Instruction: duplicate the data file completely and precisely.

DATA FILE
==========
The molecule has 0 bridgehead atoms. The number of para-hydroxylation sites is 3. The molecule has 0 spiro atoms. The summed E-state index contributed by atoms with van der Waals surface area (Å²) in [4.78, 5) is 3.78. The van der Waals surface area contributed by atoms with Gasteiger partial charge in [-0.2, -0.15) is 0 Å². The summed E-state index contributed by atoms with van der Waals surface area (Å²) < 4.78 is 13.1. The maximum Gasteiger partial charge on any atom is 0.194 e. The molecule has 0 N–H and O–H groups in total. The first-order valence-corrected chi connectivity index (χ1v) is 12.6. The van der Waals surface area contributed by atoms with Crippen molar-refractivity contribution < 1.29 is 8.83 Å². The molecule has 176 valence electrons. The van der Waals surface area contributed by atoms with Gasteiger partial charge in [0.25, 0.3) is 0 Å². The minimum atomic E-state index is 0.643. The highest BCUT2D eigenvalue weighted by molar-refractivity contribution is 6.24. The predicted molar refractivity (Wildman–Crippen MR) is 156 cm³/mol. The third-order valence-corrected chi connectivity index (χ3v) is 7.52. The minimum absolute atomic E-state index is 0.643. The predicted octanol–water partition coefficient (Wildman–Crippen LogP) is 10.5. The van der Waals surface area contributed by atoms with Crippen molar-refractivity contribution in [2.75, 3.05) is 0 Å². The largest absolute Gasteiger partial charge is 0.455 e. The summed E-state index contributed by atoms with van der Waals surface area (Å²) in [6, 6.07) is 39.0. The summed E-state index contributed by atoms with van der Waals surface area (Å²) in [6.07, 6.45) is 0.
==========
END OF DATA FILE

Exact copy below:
The molecule has 0 bridgehead atoms. The number of para-hydroxylation sites is 3. The molecule has 0 spiro atoms. The summed E-state index contributed by atoms with van der Waals surface area (Å²) in [4.78, 5) is 3.78. The van der Waals surface area contributed by atoms with Gasteiger partial charge in [-0.2, -0.15) is 0 Å². The summed E-state index contributed by atoms with van der Waals surface area (Å²) < 4.78 is 13.1. The maximum Gasteiger partial charge on any atom is 0.194 e. The molecule has 0 N–H and O–H groups in total. The first-order valence-corrected chi connectivity index (χ1v) is 12.6. The van der Waals surface area contributed by atoms with Crippen molar-refractivity contribution < 1.29 is 8.83 Å². The molecule has 176 valence electrons. The van der Waals surface area contributed by atoms with Gasteiger partial charge in [0.25, 0.3) is 0 Å². The minimum atomic E-state index is 0.643. The highest BCUT2D eigenvalue weighted by molar-refractivity contribution is 6.24. The predicted molar refractivity (Wildman–Crippen MR) is 156 cm³/mol. The third-order valence-corrected chi connectivity index (χ3v) is 7.52. The minimum absolute atomic E-state index is 0.643. The predicted octanol–water partition coefficient (Wildman–Crippen LogP) is 10.5. The van der Waals surface area contributed by atoms with Crippen molar-refractivity contribution in [2.75, 3.05) is 0 Å². The largest absolute Gasteiger partial charge is 0.455 e. The summed E-state index contributed by atoms with van der Waals surface area (Å²) in [6, 6.07) is 39.0. The summed E-state index contributed by atoms with van der Waals surface area (Å²) in [6.07, 6.45) is 0.